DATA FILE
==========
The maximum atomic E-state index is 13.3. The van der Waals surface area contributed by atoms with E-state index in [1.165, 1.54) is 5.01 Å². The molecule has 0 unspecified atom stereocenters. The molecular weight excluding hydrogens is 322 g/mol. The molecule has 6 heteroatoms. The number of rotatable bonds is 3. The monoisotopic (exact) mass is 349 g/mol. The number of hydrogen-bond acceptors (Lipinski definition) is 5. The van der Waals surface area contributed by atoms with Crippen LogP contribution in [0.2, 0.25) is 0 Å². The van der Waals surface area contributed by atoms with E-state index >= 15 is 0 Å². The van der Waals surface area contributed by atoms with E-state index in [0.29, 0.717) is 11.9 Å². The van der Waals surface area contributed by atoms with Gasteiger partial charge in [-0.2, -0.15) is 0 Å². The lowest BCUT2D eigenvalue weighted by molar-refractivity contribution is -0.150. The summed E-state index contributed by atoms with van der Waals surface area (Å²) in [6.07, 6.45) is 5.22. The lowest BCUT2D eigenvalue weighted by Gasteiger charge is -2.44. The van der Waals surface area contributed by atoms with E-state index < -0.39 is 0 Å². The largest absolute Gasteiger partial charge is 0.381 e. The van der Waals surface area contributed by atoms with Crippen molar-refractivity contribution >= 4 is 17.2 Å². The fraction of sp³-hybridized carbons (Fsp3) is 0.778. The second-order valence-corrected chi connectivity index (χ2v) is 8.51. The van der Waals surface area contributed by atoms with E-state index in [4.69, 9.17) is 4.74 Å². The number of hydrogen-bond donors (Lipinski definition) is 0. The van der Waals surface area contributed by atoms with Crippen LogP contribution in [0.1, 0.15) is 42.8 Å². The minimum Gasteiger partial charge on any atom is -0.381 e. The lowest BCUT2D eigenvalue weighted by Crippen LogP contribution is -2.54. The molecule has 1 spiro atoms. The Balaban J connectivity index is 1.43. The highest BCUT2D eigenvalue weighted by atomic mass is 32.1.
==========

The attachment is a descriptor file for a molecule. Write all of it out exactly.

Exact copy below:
The maximum atomic E-state index is 13.3. The van der Waals surface area contributed by atoms with E-state index in [1.165, 1.54) is 5.01 Å². The molecule has 0 unspecified atom stereocenters. The molecular weight excluding hydrogens is 322 g/mol. The molecule has 6 heteroatoms. The number of rotatable bonds is 3. The monoisotopic (exact) mass is 349 g/mol. The number of hydrogen-bond acceptors (Lipinski definition) is 5. The van der Waals surface area contributed by atoms with Crippen LogP contribution in [0.2, 0.25) is 0 Å². The van der Waals surface area contributed by atoms with E-state index >= 15 is 0 Å². The van der Waals surface area contributed by atoms with E-state index in [0.29, 0.717) is 11.9 Å². The van der Waals surface area contributed by atoms with Gasteiger partial charge in [-0.2, -0.15) is 0 Å². The lowest BCUT2D eigenvalue weighted by molar-refractivity contribution is -0.150. The summed E-state index contributed by atoms with van der Waals surface area (Å²) in [6.07, 6.45) is 5.22. The lowest BCUT2D eigenvalue weighted by Gasteiger charge is -2.44. The van der Waals surface area contributed by atoms with E-state index < -0.39 is 0 Å². The largest absolute Gasteiger partial charge is 0.381 e. The van der Waals surface area contributed by atoms with Crippen molar-refractivity contribution >= 4 is 17.2 Å². The fraction of sp³-hybridized carbons (Fsp3) is 0.778. The second-order valence-corrected chi connectivity index (χ2v) is 8.51. The van der Waals surface area contributed by atoms with E-state index in [4.69, 9.17) is 4.74 Å². The number of hydrogen-bond donors (Lipinski definition) is 0. The van der Waals surface area contributed by atoms with Crippen LogP contribution in [0.1, 0.15) is 42.8 Å². The minimum Gasteiger partial charge on any atom is -0.381 e. The lowest BCUT2D eigenvalue weighted by Crippen LogP contribution is -2.54. The molecule has 1 spiro atoms. The Balaban J connectivity index is 1.43. The highest BCUT2D eigenvalue weighted by atomic mass is 32.1.